As a U.S. Senator, Obama has voted along Democratic Party lines 97 percent of the time, almost 10 percentage points higher than the average for Senate Democrats. So much for his "bipartisan" image. He opposed funding for the War on Terror that was not tied to a timetable for withdrawal from Iraq. He opposed strengthening the ability of the federal government to monitor terrorist communications. He voted in favor of providing habeas corpus rights to detainees at Guantanamo Bay. He supported the failed "comprehensive immigration reform" bills. He voted against the Federal Marriage Amendment. He opposed a bill that would have reduced the federal estate tax. He voted against the confirmations of John Roberts and Samuel Alito to the Supreme Court. ...

Obama is too race-conscious.

Finally, we come to the "hot button" issue in this election: Obama's black racial consciousness.

Contrary to what Obama and his supporters want the American people to believe, Obama is not a "post-racial" politician. As abundantly demonstrated in his two autobiographies, his 20-year membership in Rev. Jeremiah Wright's "unashamedly black"
Trinity United Church of Christ, and his "intensely race-conscious approach" to politics as an Illinois state senator (see here), Obama is deeply committed to his "black" identity -- despite having a white mother and being raised for much of his childhood by his white grandparents. Furthermore, Obama built his political career on promoting the interests of the black urban community. Right or wrong, fair or unfair, Obama's black racial consciousness is going to have a negative effect on his campaign for president by undermining his appeal among white working- and middle-class voters.

Let's look at some numbers. According to the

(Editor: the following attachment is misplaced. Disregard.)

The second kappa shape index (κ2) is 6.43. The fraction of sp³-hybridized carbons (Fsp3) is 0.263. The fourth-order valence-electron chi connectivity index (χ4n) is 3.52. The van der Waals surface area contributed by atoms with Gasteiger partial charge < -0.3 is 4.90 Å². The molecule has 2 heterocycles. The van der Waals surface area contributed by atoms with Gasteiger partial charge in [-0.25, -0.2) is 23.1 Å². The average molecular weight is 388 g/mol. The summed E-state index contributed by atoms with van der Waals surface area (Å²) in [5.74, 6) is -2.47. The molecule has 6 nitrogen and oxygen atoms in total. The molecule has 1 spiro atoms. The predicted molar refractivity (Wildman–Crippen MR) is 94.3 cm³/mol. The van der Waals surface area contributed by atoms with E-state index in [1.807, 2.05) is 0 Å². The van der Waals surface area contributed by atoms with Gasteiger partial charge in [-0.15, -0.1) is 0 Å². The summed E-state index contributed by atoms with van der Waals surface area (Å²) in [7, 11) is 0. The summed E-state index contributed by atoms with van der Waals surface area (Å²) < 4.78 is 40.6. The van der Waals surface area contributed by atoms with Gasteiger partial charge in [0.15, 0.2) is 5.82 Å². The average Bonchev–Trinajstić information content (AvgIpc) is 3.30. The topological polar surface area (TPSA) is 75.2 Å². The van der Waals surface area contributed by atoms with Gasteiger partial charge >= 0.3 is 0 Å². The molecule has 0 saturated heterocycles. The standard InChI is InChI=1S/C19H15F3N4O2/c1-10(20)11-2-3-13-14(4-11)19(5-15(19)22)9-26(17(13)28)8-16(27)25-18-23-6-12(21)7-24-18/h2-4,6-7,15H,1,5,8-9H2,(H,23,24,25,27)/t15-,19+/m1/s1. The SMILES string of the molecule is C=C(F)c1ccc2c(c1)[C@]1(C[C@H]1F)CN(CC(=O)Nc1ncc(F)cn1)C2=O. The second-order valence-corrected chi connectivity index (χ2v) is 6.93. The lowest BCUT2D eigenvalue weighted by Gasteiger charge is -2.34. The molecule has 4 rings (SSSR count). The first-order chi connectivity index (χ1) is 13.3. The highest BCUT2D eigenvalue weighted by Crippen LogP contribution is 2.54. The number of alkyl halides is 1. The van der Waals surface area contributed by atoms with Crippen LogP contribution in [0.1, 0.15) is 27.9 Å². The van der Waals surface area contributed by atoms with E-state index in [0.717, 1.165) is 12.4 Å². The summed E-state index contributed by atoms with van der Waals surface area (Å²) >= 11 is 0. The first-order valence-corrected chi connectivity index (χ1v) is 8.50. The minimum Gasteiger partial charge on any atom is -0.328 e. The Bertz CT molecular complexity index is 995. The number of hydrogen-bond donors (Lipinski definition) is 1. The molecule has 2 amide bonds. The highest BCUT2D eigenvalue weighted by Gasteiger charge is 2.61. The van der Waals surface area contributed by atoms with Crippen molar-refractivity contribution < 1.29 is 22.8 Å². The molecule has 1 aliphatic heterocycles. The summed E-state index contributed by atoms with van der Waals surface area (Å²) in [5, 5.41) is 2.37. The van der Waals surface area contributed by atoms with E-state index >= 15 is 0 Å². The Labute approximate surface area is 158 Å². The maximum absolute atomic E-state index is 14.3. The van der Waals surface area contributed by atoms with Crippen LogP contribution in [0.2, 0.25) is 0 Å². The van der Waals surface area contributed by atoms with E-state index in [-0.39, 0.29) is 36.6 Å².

CNN exit poll, in the 2004 presidential election, the electorate was composed of 77% whites, 11% blacks, 8% Latinos, 2% Asian, and 2% other. They voted as follows: whites 58-41 for Bush; blacks 88-11 for Kerry; Latinos 53-44 for Kerry; Asians 56-44 for Kerry.

I see little reason to believe that the Latino or Asian votes will change substantially in 2008. Clearly, the black vote will shift even more strongly in favor of the Democratic candidate. However, the white voting population is seven times larger than the black voting population. Consequently, a shift in the black vote of seven percentage points is roughly equivalent to a shift in the white vote of one point. Even if Obama were to receive essentially all black votes, which is unlikely, a loss of less than two percentage points of the white vote would be enough to offset these gains.

So the key to the upcoming election is whether white voters will be more, less, or equally likely to vote for Obama as for Kerry. I believe the answer is less likely. ...

As I wrote last December, "[t]he pundits can talk until they are blue in the face about Obama's charisma and eloquence and cross-racial appeal. The fact of the matter is that Obama has no chance of being elected president in 2008." I am more convinced of this conclusion than ever.

We have been convinced that he is not ready for primetime. While he can deliver a prepared speech, or comments off a teleprompter better than most, he is hardly the "second coming of Reagan" when it comes to speaking. Reagan could speak off the cuff with the best of them, and it's clear to us that he simply can't do that. When he goes into the presidential debates, he will be in hot water with voters who will tire of hearing him stumble. It may not be a gaffe, or even a mistake, but the "ums" and "uhs" coupled with the stuttering will show the nation that this man does not think beyond himself.

Throw in the points that Mr. Warshawsky points out, and he has a very weak hand before the river is dealt. He is playing poker with the nation, and a lot of us know that he's bluffing. His pair of deuces can't beat McCain's three aces, but he's going to try to urge people to back his play. We don't think the electorate, once it begins paying attention to this race, are going to buy into the bull he's shoveling.

Come November Barack Obama isn't going to be pleased with the election results, and no doubt his surrogates and proxies are going to throw the race card out there. While there may be a few people who will vote on that issue alone, the vast majority of the populace who won't support him will do so based on where he stands on the issues, and his inexperience. This is a man, as David Freddoso documents in his outstanding new book, that has climbed the political ladder, and done it on the back of Chicago Machine politics. But he hasn't taken the time to learn anything. He hasn't taken his lumps, and he hasn't taken a solid stand on a host of issues he now claims he knows so much about. That is what will kill his chances in the fall.

Publius II